Sunday, May 9, 2010

Solomon's Seal, False Solomon's Seal

Which came first, letterboxing or foraging? In our case, it was foraging. I learned about letterboxing from a friend, and figured it would be a good hobby since we were already walking around in the woods being very observant. Our week usually consists of seeking out foods in known spots, and letterboxing in a new area hoping to get lucky with some edibles. We went out to find a box, found some Solomon's Seal and False Solomon's Seal along the way. This is a new edible for us, so we took some photos, gathered the edible roots, and came home to try some. There are similarities and differences between the plants.

On the Solomon's Seal (Polygonatum biflorum, or Polygonatum commutatum), the stalks are singular, arching and smooth, and it's leaves are alternate, elliptical, without stems, and the veins run parallel from base to tip. The plants grow very slowly in colonies, so you should only dig a few from each area at any time, since taking the rhizome will kill the plant. Beneath each leaf axil grow the flowers, which are white, bell-like, and tubular. It's root is white once dug and scrubbed. Each flower will later become a dark blue fruit in late summer. They are not edible, but useful for identification purposes later in the season when you can dig for the roots, although they are supposedly sweeter in the spring.

On the False Solomon's Seal, or Solomon's Plume (Maianthemum racemosum), the stalks and leaves are very similar to the Solomon's Seal. The visible difference lies in the flower stalk, or plume. The white flowers grow in a terminal panicle, clustered at the end of the stalk. Each flower is tiny, with 6 petals. These flowers will become spherical red fruit in the autumn, and are edible, but not really palatable. These plants also grow very slowly in colonies, and need to be carefully and selectively harvested. We dug a few rhizomes, and they are a light tan color, with many small roots coming from the rhizome.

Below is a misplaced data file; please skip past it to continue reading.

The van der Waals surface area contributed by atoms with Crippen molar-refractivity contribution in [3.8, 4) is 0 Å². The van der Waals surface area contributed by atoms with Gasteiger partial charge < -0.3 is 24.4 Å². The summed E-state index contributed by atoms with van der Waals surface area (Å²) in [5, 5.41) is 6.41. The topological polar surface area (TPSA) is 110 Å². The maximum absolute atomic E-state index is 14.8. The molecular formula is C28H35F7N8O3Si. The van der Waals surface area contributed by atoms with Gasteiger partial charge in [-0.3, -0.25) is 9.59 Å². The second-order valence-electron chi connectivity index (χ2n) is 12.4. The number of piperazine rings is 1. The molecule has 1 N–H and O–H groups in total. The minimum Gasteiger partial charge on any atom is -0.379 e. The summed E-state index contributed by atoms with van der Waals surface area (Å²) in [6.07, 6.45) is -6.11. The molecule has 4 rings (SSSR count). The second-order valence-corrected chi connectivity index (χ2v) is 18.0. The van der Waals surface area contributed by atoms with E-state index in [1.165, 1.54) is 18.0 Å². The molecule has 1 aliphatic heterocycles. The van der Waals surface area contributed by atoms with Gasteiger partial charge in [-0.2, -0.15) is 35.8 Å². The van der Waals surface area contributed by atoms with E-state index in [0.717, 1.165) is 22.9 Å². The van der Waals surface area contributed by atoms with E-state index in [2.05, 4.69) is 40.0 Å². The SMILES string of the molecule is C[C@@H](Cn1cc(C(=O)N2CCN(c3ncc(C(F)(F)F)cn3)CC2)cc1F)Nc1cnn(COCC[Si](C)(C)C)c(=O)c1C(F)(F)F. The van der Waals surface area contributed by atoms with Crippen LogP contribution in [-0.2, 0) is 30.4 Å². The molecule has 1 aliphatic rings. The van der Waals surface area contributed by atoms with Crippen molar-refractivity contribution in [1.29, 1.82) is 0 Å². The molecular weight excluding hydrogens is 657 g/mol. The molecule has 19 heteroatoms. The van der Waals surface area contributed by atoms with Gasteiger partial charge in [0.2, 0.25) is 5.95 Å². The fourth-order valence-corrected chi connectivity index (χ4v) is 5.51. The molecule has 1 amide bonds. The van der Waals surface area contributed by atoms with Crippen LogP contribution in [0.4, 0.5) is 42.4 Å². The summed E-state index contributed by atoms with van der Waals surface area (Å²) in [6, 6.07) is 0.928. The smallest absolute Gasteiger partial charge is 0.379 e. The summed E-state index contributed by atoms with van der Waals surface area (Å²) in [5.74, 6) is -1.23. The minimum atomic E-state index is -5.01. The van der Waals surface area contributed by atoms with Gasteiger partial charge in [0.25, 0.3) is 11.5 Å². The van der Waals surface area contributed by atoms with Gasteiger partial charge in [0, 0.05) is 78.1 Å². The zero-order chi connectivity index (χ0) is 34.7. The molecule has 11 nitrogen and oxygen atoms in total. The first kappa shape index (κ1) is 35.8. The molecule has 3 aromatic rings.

The roots were about as thick as a marker. The rhizome only grows about 1-3 inches a year, and you can see where last year's stalk grew along the length of the rhizome. We scrubbed the roots, and tasted then raw. They were very fibrous, and a bit sweet and nutty. Robert then cut them into 1/2 inch sections and boiled them briefly, and they seemed softer. Both ways, the roots were tasty, although not a favorite of ours. The shoots of both plants are also edible in early spring, and we will return to this area to try some next year. It was a nice surprise to find them on our walk today, and a good tasting experience for us.


Marqueta (Mar-kee-ta) G. said...

Hello there!

I've stumbled upon your blog searching for Japanese knotweed recipes, and have enjoyed my visit very much! I'm glad to see that you have braved eating False Solomon Seal roots, as other sources say it must be soaked in lye water overnight before using. I wondered whether or not that was really true.

I'm looking forward to coming back and peeking around some more~ have yourselves a wonderfully "wild" day :) .


Bev said...

I live in southern Wisconsin and regularly see Hmong foragers collecting the stems of Solomon's seal before it leafs out. Apparently it tastes much like asparagus. I wander this same area collecting wild asparagus which the Solomon's seal folks do not want. I've had some interesting 'conversations' without language with the foragers.


Anonymous said...

I live in Castlegar, British Columbia. The Doukhobors call False Solomon's Seal suziki (sue-zee-kee) and harvest it before it opens -- like asparagus -- so just like the Hmong. Common preparation is to warm butter or olive oil, saute garlic, turn your washed suziki, and remove from heat. To that, add your fresh spring onions that are chopped. Salt and pepper to taste. Delicious. Suziki often arrives same time as the fiddle heads. Great eating.

Kenton at ReWild University said...

Just found your blog! Tonight, we just tried the False Solomon's Seal (we call it Solomon's Plume around here) berries. They have a remarkably molasses-like flavour, with a delicate sweetness, ending in a bit of a sharp taste that apparently some people don't like. To us, they seemed great, including our three-year-old! Pluck them when they are ripe -- they go from a mottled appearance to a bright red berry that you can almost see the seeds through.

Thanks for profiling such a beautiful and delicious plant!

We're in Wisconsin, by the way.

The 3 Foragers said...

I am curious where you found your edibility information on the berries of False Solomon's Seal. We learned from Russ Cohen that while nibbling on a few won't kill you, they are called "scoot berries" because too many will give you diarrhea bad enough to make you "scoot" off to the bathroom all day. That is not a wild food we are interested in experimenting with, especially not with a child.

Anonymous said...

Where do you pick asparagus in southern Wisconsin?